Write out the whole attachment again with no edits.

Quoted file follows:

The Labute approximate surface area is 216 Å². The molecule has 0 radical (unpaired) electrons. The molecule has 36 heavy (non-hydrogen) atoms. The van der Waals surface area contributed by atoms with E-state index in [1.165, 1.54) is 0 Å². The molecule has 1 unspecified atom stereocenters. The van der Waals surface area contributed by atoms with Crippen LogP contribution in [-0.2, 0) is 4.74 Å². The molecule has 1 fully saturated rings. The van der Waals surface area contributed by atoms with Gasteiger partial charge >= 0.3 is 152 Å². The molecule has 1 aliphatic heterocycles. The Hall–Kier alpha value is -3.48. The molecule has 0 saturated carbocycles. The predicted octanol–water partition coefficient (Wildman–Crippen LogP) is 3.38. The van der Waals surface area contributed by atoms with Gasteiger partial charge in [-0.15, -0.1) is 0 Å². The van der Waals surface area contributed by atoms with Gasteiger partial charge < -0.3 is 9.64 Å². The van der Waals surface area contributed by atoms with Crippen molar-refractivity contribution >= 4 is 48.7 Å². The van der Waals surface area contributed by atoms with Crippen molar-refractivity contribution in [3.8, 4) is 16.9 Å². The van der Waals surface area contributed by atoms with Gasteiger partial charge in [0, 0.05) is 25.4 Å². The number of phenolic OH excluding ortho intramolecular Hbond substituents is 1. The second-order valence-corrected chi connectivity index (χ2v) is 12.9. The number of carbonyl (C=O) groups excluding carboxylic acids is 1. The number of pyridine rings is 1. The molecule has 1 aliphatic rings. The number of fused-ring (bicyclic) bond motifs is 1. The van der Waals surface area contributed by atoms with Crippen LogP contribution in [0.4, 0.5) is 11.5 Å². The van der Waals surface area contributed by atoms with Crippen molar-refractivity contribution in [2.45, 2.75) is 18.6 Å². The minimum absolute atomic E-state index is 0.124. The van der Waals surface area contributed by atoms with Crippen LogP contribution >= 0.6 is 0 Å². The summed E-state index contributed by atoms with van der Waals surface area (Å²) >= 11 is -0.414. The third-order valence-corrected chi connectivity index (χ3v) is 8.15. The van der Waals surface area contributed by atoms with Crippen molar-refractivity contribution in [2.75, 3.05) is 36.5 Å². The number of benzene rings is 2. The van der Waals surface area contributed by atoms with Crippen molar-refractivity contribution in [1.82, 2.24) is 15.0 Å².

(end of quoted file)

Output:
The Labute approximate surface area is 216 Å². The molecule has 0 radical (unpaired) electrons. The molecule has 36 heavy (non-hydrogen) atoms. The van der Waals surface area contributed by atoms with E-state index in [1.165, 1.54) is 0 Å². The molecule has 1 unspecified atom stereocenters. The van der Waals surface area contributed by atoms with Crippen LogP contribution in [-0.2, 0) is 4.74 Å². The molecule has 1 fully saturated rings. The van der Waals surface area contributed by atoms with Gasteiger partial charge >= 0.3 is 152 Å². The molecule has 1 aliphatic heterocycles. The Hall–Kier alpha value is -3.48. The molecule has 0 saturated carbocycles. The predicted octanol–water partition coefficient (Wildman–Crippen LogP) is 3.38. The van der Waals surface area contributed by atoms with Gasteiger partial charge in [-0.15, -0.1) is 0 Å². The van der Waals surface area contributed by atoms with Gasteiger partial charge < -0.3 is 9.64 Å². The van der Waals surface area contributed by atoms with Crippen molar-refractivity contribution >= 4 is 48.7 Å². The van der Waals surface area contributed by atoms with Crippen molar-refractivity contribution in [3.8, 4) is 16.9 Å². The van der Waals surface area contributed by atoms with Gasteiger partial charge in [0, 0.05) is 25.4 Å². The number of phenolic OH excluding ortho intramolecular Hbond substituents is 1. The second-order valence-corrected chi connectivity index (χ2v) is 12.9. The number of carbonyl (C=O) groups excluding carboxylic acids is 1. The number of pyridine rings is 1. The molecule has 1 aliphatic rings. The number of fused-ring (bicyclic) bond motifs is 1. The van der Waals surface area contributed by atoms with Crippen LogP contribution in [0.4, 0.5) is 11.5 Å². The van der Waals surface area contributed by atoms with Crippen molar-refractivity contribution in [2.45, 2.75) is 18.6 Å². The minimum absolute atomic E-state index is 0.124. The van der Waals surface area contributed by atoms with Crippen LogP contribution >= 0.6 is 0 Å². The summed E-state index contributed by atoms with van der Waals surface area (Å²) >= 11 is -0.414. The third-order valence-corrected chi connectivity index (χ3v) is 8.15. The van der Waals surface area contributed by atoms with Crippen molar-refractivity contribution in [2.75, 3.05) is 36.5 Å². The number of benzene rings is 2. The van der Waals surface area contributed by atoms with Crippen molar-refractivity contribution in [1.82, 2.24) is 15.0 Å².